26. Wholesome Thinking

Meditations in 2 Peter : 26 :  Wholesome Thinking 

2 Pet  3:1,2    Dear friends, this is now my second letter to you. I have written both of them as reminders to stimulate you to wholesome thinking. I want you to recall the words spoken in the past by the holy prophets and the command given by our Lord and Savior through your apostles.  

In the previous meditation we reflected on the fact that this was Peter’s second reminder letter. Now we need to think some more on why he wrote it. This has come through clearly a number of times, especially in the early part of it, but the fact that he repeats it means he wants us to think about it even more. He didn’t write just because he thought it was a good idea; he wrote because he was aware that his time was limited and he had a burden to ensure that he had done everything possible to ensure that he left the early church with good foundations that would stand in the face of the various forms of opposition that was coming from the enemy. It was a time of great battle for the truth. Satan had failed in his attempts to halt or distract Jesus and the Great Work had been accomplished; there was no taking that back.  But he could try to lead the church astray so that they forgot the basic truths of what had happened and what it meant, and distort the way they saw it,  so they lived lives of struggle just like the rest of the world. Peter is going to do all he can to counter these things.

And so he says now that he has written both these letters first as reminder, and then as prompts to help us to have wholesome thinking. We’ve covered in an earlier meditation our need to be regularly reminded but now he says he wants to stimulate or prompt or stir us to have wholesome thinking. Whatever ‘wholesome thinking’ is, it doesn’t come automatically; we need to be stirred up to reach it. But isn’t this true of all learning – and the Christian faith, as we’ve noted previously, is one big learning curve – that we need stimulating to think. That’s what good teachers are doing constantly, trying to get their students to think for themselves – to think, to reason and to work things out. One of the enemy’s strategies is to get us to focus on the problems and stresses of life from a purely human and godless viewpoint.

So Peter says, I want to stir you to ‘wholesome thinking’. Now those two words are, of course, the words of translators trying to record best what the original meant. The Message version ducks the issue with, “to hold your minds in a state of undistracted attention,” which would suggest that distractions prevent wholesome thinking. J.B.Phillips did, we believe, a slightly better job with “minds uncontaminated by error”.  The NKJV simple speaks of “I stir up your pure minds”.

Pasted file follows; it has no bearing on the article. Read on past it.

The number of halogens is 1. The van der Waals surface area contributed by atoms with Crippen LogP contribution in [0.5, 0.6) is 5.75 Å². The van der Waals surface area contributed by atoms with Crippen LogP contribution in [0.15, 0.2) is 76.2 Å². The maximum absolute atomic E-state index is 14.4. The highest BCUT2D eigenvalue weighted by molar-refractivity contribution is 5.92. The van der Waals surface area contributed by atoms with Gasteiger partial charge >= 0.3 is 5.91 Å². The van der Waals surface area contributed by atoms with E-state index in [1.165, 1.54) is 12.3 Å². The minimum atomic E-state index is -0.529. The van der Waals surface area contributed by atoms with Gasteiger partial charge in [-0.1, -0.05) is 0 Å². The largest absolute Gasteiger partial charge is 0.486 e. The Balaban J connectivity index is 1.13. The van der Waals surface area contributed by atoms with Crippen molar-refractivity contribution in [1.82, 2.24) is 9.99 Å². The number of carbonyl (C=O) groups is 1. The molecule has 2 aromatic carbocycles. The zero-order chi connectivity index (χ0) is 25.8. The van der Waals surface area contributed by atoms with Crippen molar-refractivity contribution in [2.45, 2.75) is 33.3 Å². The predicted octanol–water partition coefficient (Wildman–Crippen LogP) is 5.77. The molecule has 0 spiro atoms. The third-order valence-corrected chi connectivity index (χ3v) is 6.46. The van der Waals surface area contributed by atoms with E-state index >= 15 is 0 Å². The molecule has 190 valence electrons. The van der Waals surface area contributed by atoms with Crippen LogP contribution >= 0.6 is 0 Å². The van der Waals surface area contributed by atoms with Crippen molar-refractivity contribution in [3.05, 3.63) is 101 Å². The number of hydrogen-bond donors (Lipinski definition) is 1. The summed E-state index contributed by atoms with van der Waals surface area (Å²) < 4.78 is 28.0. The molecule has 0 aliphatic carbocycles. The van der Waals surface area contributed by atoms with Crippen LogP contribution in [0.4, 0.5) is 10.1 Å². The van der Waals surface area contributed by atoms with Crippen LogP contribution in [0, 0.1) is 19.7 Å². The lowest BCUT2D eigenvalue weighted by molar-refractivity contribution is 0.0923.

So ‘wholesome’ thinking is good thinking, healthy thinking, sound thinking, complete or full thinking. But then, thankfully, Peter gives us some help: I want you to recall the words spoken in the past by the holy prophets and the command given by our Lord and Savior through your apostles.”   In other words, the sort of thinking that he has in mind is that which focuses on the very basics or foundational truths that he has already in this letter referred to – the revelation of Jesus Christ brought throughout the Old Testament by God’s prophets, spurred on by Him, the revelation of what had happened and who Jesus was, seen in the fulfilment of those prophecies, and attested to by the many witnesses who saw and heard Jesus and so who were also able to pass on his words.

It is the same flow, the same unity, that we have observed previously  but being reiterated by Peter to ensure we take it in – God’s will declared by His prophets, God’s will fulfilled through His Son, God’s will attested to by the apostles and God’s will now passed down to us through His written word.

When we focus on and hold on to, and meditate on these truths and live them out in daily practice, then we may be described as having a ‘wholesome mind’. It is a mind that holds the truths conveyed by God, and it is a mind committed to those truths. It is also a mind that is sufficiently clear about those truths and understands the importance of those truths, that it will also be committed to passing them on to the next generation.

We may also add this sort of mind filters everything in the world through the truth thus received that we have been describing. When we hold the Bible up and let it shine on modern life, it will reveal the failures and foolishness of much modern life. It will also show us the way ahead, the way to live out our lives in accord with God’s design. When we allow it to do that, it will transform us and the world around us as we act as salt and light. THAT is why Peter keeps on repeating these same things in different ways; it is because he knows the potential of the truth to change the world, as long as we hang on to it and live it out! May it be so!

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